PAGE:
Because of our limited ranges, TJ was just saying that it is easier to use Kentucky Windage, based on the Hop-Up of your gun, it may be easier and faster to twist the gun into, or with the wind, than to go making Scope adjustments for windage corrections.


Last edited by slob212 on Fri Jan 09, 2009 8:11 am; edited 1 time in total
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PostSubject: Re: How to hit the mark.   Fri Jan 09, 2009 2:02 am

slob212 wrote:
Could you imagine setting up, Scanning, Reference point ( Day/Night ) information, Range-ing, Wind, Weather Data gathering, Humidity estimation then doing a range card. Game could be over by the time you got done Very Happy

I actually know someone who does stuff like that. He has detailed maps of some of the fields he's played on and has a "little black book" that has some pretty incredible info in it. Then again, he's a former Marine Scout Sniper, so he enjoys all of that crap. There's a joule/range formula in there and all kinds of stuff. I dunno, he's tried to show me how to apply all of that, but it's all to scientific for my tastes. But, I've seen him make some pretty amazing shots, so maybe there's something to all of it.
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PostSubject: Re: How to hit the mark.   Fri Jan 09, 2009 8:17 am

@Vader,



Quote :
he's a former Marine Scout Sniper

And I willing to bet that, he does most of the work in his head. There is alot more to applying the things he learned, than just reading about how it is done, and then attempting to make it work in Airsoft.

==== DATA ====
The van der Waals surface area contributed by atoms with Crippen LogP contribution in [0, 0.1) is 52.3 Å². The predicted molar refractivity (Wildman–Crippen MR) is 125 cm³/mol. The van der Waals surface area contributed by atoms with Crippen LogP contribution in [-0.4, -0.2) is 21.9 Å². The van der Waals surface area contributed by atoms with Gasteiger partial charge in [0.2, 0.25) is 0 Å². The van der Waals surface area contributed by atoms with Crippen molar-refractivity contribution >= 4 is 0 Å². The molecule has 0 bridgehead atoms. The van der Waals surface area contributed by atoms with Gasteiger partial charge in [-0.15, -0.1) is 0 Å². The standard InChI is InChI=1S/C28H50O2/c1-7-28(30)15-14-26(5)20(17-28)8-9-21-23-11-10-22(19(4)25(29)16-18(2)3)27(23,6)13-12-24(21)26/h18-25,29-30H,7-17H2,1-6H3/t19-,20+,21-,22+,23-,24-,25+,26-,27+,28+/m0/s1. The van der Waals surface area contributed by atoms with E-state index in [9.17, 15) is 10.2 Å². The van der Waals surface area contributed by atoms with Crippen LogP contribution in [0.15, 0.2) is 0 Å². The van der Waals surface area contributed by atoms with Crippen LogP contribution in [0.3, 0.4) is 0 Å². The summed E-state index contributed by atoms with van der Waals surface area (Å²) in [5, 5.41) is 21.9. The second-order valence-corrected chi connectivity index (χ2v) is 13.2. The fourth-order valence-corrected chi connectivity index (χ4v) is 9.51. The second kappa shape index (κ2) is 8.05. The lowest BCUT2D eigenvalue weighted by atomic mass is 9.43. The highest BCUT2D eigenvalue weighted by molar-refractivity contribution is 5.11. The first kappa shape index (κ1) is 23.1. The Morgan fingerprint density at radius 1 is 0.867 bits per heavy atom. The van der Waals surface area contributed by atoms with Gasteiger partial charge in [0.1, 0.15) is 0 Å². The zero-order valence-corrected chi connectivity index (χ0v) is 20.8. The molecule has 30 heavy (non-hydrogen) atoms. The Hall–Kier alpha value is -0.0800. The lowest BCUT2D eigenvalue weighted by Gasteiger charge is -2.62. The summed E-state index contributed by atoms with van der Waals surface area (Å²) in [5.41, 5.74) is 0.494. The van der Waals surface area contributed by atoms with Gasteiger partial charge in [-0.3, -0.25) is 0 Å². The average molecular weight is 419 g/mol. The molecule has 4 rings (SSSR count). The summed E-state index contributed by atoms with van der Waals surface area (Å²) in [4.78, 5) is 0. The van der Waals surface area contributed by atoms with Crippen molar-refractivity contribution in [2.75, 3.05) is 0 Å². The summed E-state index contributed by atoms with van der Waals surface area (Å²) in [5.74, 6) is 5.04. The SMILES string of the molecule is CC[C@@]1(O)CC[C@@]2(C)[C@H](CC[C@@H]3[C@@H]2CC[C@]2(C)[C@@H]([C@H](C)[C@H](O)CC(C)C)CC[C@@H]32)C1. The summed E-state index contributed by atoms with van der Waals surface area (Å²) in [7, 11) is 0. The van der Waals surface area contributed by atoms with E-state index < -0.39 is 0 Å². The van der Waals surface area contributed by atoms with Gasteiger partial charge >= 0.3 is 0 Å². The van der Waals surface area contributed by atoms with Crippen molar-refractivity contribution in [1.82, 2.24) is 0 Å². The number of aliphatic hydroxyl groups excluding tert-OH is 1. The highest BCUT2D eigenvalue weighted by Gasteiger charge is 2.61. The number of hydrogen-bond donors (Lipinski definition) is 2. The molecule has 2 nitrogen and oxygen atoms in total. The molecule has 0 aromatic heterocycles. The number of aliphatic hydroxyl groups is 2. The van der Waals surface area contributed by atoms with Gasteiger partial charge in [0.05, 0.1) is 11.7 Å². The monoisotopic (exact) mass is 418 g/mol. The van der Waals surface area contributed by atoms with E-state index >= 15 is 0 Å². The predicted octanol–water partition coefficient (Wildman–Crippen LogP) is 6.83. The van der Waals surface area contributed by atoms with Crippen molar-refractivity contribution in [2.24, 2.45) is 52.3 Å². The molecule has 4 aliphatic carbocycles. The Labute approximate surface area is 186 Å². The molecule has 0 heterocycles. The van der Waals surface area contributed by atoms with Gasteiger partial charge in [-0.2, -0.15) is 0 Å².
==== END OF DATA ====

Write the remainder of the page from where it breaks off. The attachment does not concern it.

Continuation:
They don磘 spend day after day, on the range, shooting 600 rounds at various ranges, for no reason. Very Happy
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PostSubject: Re: How to hit the mark.   Sun Jan 11, 2009 1:47 am

True. Good points.

Yeah, he does a lot of that math in his head, almost on instinct really. I'm sure this is all a lot less complicated than ballistic tables. And I admit, math has never been my strong point.
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PostSubject: Re: How to hit the mark.   Sat May 02, 2009 11:03 pm

for zerosing you scope I high;y suggest a bore sight.
it's pretty much a laser sight you put in you barrel and then line up the laser mark on your crosshairs deadcenter
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PostSubject: Re: How to hit the mark.   Sun May 03, 2009 11:14 am

Yeah but sometimes they are even unaccurate . Plus they are hard to find to fit an airsoft gun .

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PostSubject: Re: How to hit the mark.   Sat Jun 20, 2009 1:26 am

agree with some parts and disagree with others but overall good post. I understand what you mean by twist the gun and the hop up will help you but if you twist is say at a 45 degree angle your hopup should make the bb go too high. Maybe i'm incorrect because i've never done that before but in my mind it wouldn't make sense.